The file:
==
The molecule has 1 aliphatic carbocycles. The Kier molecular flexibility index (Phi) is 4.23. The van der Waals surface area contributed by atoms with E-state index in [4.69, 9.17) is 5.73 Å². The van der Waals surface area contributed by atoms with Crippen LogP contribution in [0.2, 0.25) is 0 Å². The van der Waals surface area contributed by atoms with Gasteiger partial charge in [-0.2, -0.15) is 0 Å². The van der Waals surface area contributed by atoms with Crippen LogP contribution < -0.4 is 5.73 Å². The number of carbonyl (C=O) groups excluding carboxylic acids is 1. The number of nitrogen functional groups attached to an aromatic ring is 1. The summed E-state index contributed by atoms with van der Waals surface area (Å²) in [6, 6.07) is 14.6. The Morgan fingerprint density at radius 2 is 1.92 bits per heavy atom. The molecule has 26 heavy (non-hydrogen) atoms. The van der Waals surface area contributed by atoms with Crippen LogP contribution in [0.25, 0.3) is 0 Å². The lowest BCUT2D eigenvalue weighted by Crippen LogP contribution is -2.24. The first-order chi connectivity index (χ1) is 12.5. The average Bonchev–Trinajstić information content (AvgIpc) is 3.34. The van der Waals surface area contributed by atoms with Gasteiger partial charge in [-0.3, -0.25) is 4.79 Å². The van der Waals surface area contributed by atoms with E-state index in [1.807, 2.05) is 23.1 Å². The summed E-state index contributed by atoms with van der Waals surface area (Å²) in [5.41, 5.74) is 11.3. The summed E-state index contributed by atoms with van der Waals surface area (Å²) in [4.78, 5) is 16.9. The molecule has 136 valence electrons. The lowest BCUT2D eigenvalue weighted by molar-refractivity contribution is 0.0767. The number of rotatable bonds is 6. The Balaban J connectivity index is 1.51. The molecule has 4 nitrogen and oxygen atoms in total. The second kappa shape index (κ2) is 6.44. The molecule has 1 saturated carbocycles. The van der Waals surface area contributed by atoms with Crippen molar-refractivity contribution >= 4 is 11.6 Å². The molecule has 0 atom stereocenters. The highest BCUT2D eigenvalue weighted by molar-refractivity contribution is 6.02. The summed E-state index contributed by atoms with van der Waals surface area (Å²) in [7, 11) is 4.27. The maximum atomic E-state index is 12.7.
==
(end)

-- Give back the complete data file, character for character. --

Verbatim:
The molecule has 1 aliphatic carbocycles. The Kier molecular flexibility index (Phi) is 4.23. The van der Waals surface area contributed by atoms with E-state index in [4.69, 9.17) is 5.73 Å². The van der Waals surface area contributed by atoms with Crippen LogP contribution in [0.2, 0.25) is 0 Å². The van der Waals surface area contributed by atoms with Gasteiger partial charge in [-0.2, -0.15) is 0 Å². The van der Waals surface area contributed by atoms with Crippen LogP contribution < -0.4 is 5.73 Å². The number of carbonyl (C=O) groups excluding carboxylic acids is 1. The number of nitrogen functional groups attached to an aromatic ring is 1. The summed E-state index contributed by atoms with van der Waals surface area (Å²) in [6, 6.07) is 14.6. The Morgan fingerprint density at radius 2 is 1.92 bits per heavy atom. The molecule has 26 heavy (non-hydrogen) atoms. The van der Waals surface area contributed by atoms with Crippen LogP contribution in [0.25, 0.3) is 0 Å². The lowest BCUT2D eigenvalue weighted by Crippen LogP contribution is -2.24. The first-order chi connectivity index (χ1) is 12.5. The average Bonchev–Trinajstić information content (AvgIpc) is 3.34. The van der Waals surface area contributed by atoms with Gasteiger partial charge in [-0.3, -0.25) is 4.79 Å². The van der Waals surface area contributed by atoms with E-state index in [1.807, 2.05) is 23.1 Å². The summed E-state index contributed by atoms with van der Waals surface area (Å²) in [5.41, 5.74) is 11.3. The summed E-state index contributed by atoms with van der Waals surface area (Å²) in [4.78, 5) is 16.9. The molecule has 136 valence electrons. The lowest BCUT2D eigenvalue weighted by molar-refractivity contribution is 0.0767. The number of rotatable bonds is 6. The Balaban J connectivity index is 1.51. The molecule has 4 nitrogen and oxygen atoms in total. The second kappa shape index (κ2) is 6.44. The molecule has 1 saturated carbocycles. The van der Waals surface area contributed by atoms with Crippen molar-refractivity contribution >= 4 is 11.6 Å². The molecule has 0 atom stereocenters. The highest BCUT2D eigenvalue weighted by molar-refractivity contribution is 6.02. The summed E-state index contributed by atoms with van der Waals surface area (Å²) in [7, 11) is 4.27. The maximum atomic E-state index is 12.7.